There is a natural continuity between Ruddoff’s large scale public artwork Homage to the Wind (2000) enacted in the Pampa Magallanica of Chile and the present Ahead in such an urban and historic setting. Both sculptures maintain an open dialogue with our relation to time and place in a universal and dynamic sense. The social dialogue is one that embraces our place in the natural world, and both sculptures reflect an awareness of our physical and metaphysical beings. The synchronicity between form and place is synthetic as much as it is organic. It involves velocity, the physics and dynamism of life itself. What is more, Forward engages us with its leitmotif of the intertwining of human innovation, our capacity to invent, to adapt, to design with a central understanding of the economics of matter. The strata or geomorphic forms we see in Forward suggest an integration of humanity into the ecosystem, and just as true design works with nature, all sculpture, whether synthetic or organic, establishes its language on the basis of an ecology of materials. Like Constantin Brancusi’s Endless Column (1938) in Târgu Jiu, Romania. Ruddoff’s sculpture shares something of the primitivist love of simple form. Brancusi referenced a material culture rooted in geo-specific identity. The primary elements and materials he used reflected his identity. Alejandra Ruddoff’s sculpture exists at another stage in history where the death of industrial culture is now occurring, and a new sustainable model for culture and economy is emergent. Ruddoff’s sculptural forms allude to nature, but also to the mechanical, and to an aesthetic rooted in the industrial but here we see the industrial amid strata of historical progression expressed through geological forms.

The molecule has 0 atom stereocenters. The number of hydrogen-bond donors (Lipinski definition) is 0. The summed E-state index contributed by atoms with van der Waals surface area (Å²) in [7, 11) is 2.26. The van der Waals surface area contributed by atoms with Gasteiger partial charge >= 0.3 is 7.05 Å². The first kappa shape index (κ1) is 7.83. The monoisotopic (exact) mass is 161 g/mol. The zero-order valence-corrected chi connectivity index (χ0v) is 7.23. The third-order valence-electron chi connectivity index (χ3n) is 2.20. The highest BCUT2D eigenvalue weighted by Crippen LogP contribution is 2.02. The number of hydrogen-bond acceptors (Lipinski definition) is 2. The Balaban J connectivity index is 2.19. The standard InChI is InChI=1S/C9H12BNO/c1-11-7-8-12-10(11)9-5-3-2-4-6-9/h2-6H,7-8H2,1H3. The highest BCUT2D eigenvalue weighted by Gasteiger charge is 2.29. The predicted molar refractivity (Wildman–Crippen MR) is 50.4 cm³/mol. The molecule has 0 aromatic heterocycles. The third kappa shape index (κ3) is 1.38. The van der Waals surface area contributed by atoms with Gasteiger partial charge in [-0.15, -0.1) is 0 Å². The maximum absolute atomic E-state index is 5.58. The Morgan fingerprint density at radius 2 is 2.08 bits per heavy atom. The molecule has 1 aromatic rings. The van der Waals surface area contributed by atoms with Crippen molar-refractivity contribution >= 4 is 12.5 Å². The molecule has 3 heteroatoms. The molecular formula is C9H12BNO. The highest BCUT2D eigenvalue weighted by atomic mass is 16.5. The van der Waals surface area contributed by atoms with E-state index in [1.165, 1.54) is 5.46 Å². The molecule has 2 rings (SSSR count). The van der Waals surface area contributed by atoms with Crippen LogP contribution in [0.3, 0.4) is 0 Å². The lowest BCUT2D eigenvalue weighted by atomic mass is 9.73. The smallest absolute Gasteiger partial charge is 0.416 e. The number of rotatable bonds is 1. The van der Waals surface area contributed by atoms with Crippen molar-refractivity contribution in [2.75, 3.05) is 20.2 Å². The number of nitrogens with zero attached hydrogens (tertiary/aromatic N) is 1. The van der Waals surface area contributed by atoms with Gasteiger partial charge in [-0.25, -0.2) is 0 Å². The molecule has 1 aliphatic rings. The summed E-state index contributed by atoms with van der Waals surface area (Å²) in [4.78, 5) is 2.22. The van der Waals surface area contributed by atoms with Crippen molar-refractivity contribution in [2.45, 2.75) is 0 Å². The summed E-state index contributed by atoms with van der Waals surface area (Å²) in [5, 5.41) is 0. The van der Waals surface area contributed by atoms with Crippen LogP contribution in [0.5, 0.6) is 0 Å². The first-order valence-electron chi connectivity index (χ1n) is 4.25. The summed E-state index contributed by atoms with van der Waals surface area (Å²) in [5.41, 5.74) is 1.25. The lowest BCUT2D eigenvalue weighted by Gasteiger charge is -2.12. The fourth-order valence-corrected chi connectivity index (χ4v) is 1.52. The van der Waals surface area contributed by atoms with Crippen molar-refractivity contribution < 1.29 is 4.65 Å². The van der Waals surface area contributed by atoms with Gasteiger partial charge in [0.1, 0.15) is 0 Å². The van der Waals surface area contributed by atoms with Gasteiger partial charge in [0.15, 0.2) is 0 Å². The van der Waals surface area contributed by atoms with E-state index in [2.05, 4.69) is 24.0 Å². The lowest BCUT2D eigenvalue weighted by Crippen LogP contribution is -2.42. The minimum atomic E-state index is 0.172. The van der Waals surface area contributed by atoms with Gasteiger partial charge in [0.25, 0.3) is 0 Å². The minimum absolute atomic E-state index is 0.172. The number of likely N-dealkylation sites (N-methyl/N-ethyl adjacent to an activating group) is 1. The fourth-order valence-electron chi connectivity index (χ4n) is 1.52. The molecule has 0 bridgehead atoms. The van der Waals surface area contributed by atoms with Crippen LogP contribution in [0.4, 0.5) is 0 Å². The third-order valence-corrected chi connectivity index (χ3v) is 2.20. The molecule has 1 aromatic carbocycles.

As early as 1995, Alejandra Ruddoff produced a series of small-scale aluminum works that share a formal simplicity and organic logic akin to the present large scale version of Forward. The allusions were to physics, the abstract nature of thought, and they are above all sculptures that visualize a dialogical relation between the mechanical and the organic. These two elements co-exist just as humanity exists in a communal relation to the nature environments he redesigns, elaborates on, and intertwines with.

Some of these smaller-scaled sculptures, on view for the present solo exhibition of Alejandra Ruddoff’s sculptures are quintessentially human, a paradigmatic emblem of history in transition, and all that implies. Change is inherent to the man in this sculpture, and we see him as part of an endless and repeating ontology that is the forms in front of and behind him. These tangible geomorphic layers are sculptural metaphors for the cycle of change, we humans find ourselves in.